The road beyond Gujarat

Author - Baijayant 'Jay' Panda

Posted on - 27 December 2017

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The road beyond Gujarat: We are past the discontents of demonetisation and GST, but the urban-rural divide must be watched

Of the two states whose election results were declared this week, reportage and punditry were understandably dominated by Gujarat. It being Prime Minister Narendra Modi’s home state, the stakes there were sky high for both sides.

Just as his party could not afford to lose there, the opposition sensed an equally significant opportunity. Surely, in a country where incumbents usually face an uphill task, BJP’s 22 years of governing Gujarat could be used against it, not just to wrest the state but also dent the PM’s formidable reputation as a vote catcher?

That was not to be. In fact, if anything, it has further embellished Modi’s credentials as someone who can turn around a tight situation. It was a bitterly contested election, with the rhetoric – spanning casteism, nationalism, and more – plumbing new depths and largely crowding out the initial focus on development. But the Gujarat results have thrown up a treasure trove of data that is already being mined by all sides to extrapolate future electoral trends.

Congress and its supporters are projecting their seats gained as a moral victory that sets the stage for their rejuvenation nationwide. On the other hand, BJP is legitimately highlighting that, despite the reduction of seats, it has in fact gained in the popular vote, going up more than 1% from the last assembly election in 2012, to 49% now.

In the Indian context, with multiple parties contesting, the winner needs not a majority of votes but only a plurality. And in the absence of comprehensive pre-poll alliances, the party or candidate with more than 30% vote share is usually assured of victory. Remember, BJP’s 2014 landslide Lok Sabha victory was on a 31% nationwide vote share.

In subsequent state elections, the entire opposition was able to ally only in Bihar, where it won. But in Gujarat, the coming together of almost the entire opposition was not enough to win. Some analysts claim the combined vote share of the non-aligned Bahujan Samaj Party (BSP) and the Nationalist Congress Party (NCP), though only a little over 1%, might have made a difference.

But therein lies the rub. Pre-election alliances are far from easy, requiring the swallowing of much pride and the putting aside of long-standing rivalries. While it may be possible to get most opposition parties to ally in some seats, getting all to unite everywhere is going to be very, very difficult. Despite the writing on the wall, and many recent exhortations by some leaders, it will be a tall order to put up united opposition candidates in one-on-one contests against BJP all over India in 2019.

As for BJP, overcoming the drag of 22 years of incumbency for a sixth consecutive term showcased its capabilities. Besides its Modi trump card, party president Amit Shah has honed it into India’s most formidable political machine at present, with a ground game second to none. It was a rare feat, in the same league as the Left Front’s earlier seven consecutive terms in Bengal, and current four in Tripura, and Biju Janata Dal’s four consecutive terms in Odisha.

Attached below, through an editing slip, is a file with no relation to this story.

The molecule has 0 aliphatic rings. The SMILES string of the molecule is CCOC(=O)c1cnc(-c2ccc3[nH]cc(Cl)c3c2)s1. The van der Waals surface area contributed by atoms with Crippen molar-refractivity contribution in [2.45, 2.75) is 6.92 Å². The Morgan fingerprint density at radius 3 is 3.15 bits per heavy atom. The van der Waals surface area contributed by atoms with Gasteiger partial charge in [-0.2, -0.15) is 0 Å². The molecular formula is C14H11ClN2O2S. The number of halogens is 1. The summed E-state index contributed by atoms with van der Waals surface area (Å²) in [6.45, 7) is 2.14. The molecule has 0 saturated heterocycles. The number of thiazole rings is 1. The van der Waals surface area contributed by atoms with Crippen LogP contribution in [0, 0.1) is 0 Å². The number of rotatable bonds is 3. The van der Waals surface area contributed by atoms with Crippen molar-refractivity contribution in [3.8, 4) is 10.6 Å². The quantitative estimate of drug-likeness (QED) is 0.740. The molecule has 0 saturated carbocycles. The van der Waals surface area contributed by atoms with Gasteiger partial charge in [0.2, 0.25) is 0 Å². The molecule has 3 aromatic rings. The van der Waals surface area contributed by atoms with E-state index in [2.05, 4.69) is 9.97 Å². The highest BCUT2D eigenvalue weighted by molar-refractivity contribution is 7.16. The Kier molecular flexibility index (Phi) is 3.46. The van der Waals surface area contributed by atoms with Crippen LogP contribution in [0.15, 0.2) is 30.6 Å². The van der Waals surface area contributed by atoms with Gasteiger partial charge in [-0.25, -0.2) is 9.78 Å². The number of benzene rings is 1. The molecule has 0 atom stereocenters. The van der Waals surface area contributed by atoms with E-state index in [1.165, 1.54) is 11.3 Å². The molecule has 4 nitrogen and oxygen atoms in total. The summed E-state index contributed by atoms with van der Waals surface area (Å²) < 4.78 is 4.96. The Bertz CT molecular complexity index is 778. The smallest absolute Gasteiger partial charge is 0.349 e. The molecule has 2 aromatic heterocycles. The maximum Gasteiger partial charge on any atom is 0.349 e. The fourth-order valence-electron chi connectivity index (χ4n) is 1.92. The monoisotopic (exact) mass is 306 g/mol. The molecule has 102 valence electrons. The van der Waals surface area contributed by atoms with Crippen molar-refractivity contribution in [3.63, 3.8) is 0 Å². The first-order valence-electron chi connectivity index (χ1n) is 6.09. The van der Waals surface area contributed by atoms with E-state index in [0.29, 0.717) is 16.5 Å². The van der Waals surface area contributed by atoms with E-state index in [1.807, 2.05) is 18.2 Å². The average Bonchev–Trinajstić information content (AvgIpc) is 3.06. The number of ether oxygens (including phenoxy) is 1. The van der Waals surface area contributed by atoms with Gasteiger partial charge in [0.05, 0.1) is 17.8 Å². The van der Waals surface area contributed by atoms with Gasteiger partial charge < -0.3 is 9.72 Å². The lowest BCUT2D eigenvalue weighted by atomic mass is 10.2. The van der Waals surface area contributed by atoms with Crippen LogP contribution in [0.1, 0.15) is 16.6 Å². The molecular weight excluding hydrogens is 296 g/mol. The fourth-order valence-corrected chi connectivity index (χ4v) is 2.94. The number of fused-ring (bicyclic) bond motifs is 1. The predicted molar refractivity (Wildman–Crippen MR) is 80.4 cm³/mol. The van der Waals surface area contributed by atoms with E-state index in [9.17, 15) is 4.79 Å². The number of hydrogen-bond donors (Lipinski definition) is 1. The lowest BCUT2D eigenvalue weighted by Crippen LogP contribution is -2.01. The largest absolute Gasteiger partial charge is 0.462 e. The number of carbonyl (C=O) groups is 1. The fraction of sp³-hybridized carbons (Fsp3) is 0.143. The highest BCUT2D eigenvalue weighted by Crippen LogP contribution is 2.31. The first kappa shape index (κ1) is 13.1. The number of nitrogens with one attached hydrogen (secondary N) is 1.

It was all the more credible for the stark contrast with Himachal Pradesh, where Congress was undone by the anti-incumbency of one term. That begs the question whether Congress is indeed benefiting from new vigour in its leadership, as claimed by some, or was just somewhat lucky in Gujarat due to accumulated anti-incumbency. Congress should also wonder about its atavistic, 1990s style caste-based politics. If that was not enough to unseat a long-incumbent government buffeted by recent disruptive reforms, what are its prospects later elsewhere?

Gujarat also disproved the contention that the messy initial rollout of the Goods and Services Tax (GST) would impose an insurmountable political cost. Earlier, the UP election had debunked a similar claim about demonetisation. Going forward, this could be significant. Their short-term disruption has already started giving way to more positive outcomes, such as GDP growth bouncing back last quarter. And with recent course corrections to the GST regime, it will likely wane as a wedge political issue, and could even be pitched as an asset as the economy picks up.

As the results were being tallied this week, the stock market first tanked, and then not only recovered, but ended notably higher. That seems to indicate that people in the world of business and finance, many of whom had cribbed incessantly about demonetisation and GST’s hiccups, nevertheless panicked at the first whiff of a change in the air. And then, relieved by the outcome, put their money where their mouths had not been.

Of the other trends worth keeping an eye on is the urban-rural divide. With India’s rapid ongoing urbanisation, BJP will be happy about its increasing urban appeal. Similarly, Congress will likely take a cue from its better rural performance and target farmers’ discontent in other parts of the country.

The Modi government has its work cut out to address these potentially vulnerable segments. Despite an economic turnaround looking more and more likely, the jobs crisis cannot be solved in the short term. With more elections looming next year, perhaps it is finally time for a cost efficient, Aadhaar-linked Universal Basic Income (UBI).